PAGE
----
In a case study report released Wednesday on an October 2006 hazardous waste fire at a North Carolina facility, the U.S. Chemical Safety Board (CSB) called for a new national fire code for hazardous waste facilities and for better information provided to community emergency planners about the chemicals at those facilities, according to a CSB press release.
The fire and ensuing explosions occurred at night at the Environmental Quality Company (EQ) hazardous waste transfer facility in Apex, N.C. The facility, which was not staffed or monitored after hours, was destroyed and about 30 people, including one firefighter and 12 police officers, required medical evaluation at local hospitals. No EQ employees were present at the time of the fire, the press release said.
Emergency responders did not have access to specific information on the hazardous chemicals stored at the site and ordered the precautionary evacuation of thousands of Apex residents, the press release said.
The CSB investigation found that a small fire originated in the facility's oxidizer storage bay, one of six storage bays where different wastes were stored and prepared for transfer off-site to treatment and disposal facilities. Within the oxidizer bay were a number of chemical oxygen generators, which had been removed from aircraft during routine maintenance off-site, however they had not been safely activated and discharged before entering the waste stream. Solid chlorine-based pool chemicals were stacked on top of the box containing still functional oxygen generators, the CSB press release said.
According to the CSB, a small “sofa-size” fire spread quickly, most likely as the aircraft oxygen generators discharged and accelerated the blaze. The facility lacked fire walls and automatic fire suppression systems, and the fire spread into other bays where flammables, corrosives, laboratory wastes, paints and pesticides were stored.
Hazardous waste facilities like EQ's are regulated under the federal Resource Conservation and Recovery Act (RCRA). The CSB investigation noted that RCRA regulations developed by the Environmental Protection Agency (EPA) require facilities to have “fire control equipment” but do not specify what equipment and systems should be in place. In addition, there is no national fire code to define good fire protection practices for hazardous waste facilities, according to the CSB press release.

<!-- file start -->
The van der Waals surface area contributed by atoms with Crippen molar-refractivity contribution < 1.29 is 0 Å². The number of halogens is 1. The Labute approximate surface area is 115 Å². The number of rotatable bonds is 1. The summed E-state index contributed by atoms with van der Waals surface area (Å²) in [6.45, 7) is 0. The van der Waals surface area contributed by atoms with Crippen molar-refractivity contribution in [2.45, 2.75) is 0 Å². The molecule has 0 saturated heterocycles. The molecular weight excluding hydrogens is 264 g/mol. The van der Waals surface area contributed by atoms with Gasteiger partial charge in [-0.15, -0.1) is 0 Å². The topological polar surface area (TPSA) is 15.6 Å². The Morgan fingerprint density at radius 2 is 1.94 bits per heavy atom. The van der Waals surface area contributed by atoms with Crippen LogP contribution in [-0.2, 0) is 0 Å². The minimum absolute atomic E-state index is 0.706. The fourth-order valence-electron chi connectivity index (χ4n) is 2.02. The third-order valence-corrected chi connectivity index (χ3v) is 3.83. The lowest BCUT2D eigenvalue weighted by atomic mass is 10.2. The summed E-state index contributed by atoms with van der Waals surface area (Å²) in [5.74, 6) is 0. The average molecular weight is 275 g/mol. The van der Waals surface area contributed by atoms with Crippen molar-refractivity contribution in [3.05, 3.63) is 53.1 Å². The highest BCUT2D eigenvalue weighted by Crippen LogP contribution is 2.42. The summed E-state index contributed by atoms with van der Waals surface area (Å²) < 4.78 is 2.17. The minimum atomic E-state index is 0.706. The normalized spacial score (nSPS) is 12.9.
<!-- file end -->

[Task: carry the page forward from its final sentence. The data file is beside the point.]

The CSB report (2007-01-I-NC) recommended the EPA require that permitted hazardous waste facilities periodically provide specific, written information to state and local response officials on the type, approximate quantities and location of hazardous materials, the press release said.
The board called on the Environmental Technology Council, a trade association representing about 80 percent of the U.S. hazardous waste industry, to develop standardized guidance on waste handling and storage to prevent releases and fires.
The CSB also recommended that the council petition the National Fire Protection Association (NFPA) to develop a specific fire protection standard for the hazardous waste industry. The new standard should address fire prevention, detection, control and suppression. Similar NFPA standards already exist for other industries, such as wastewater treatment, the press release said.
The CSB also Wednesday released a new 16-minute CSB safety video, titled “Emergency in Apex - Hazardous Waste Fire and Community Evacuation,” available on free DVDs and on the agency's video Web site, Safetyvideos.gov.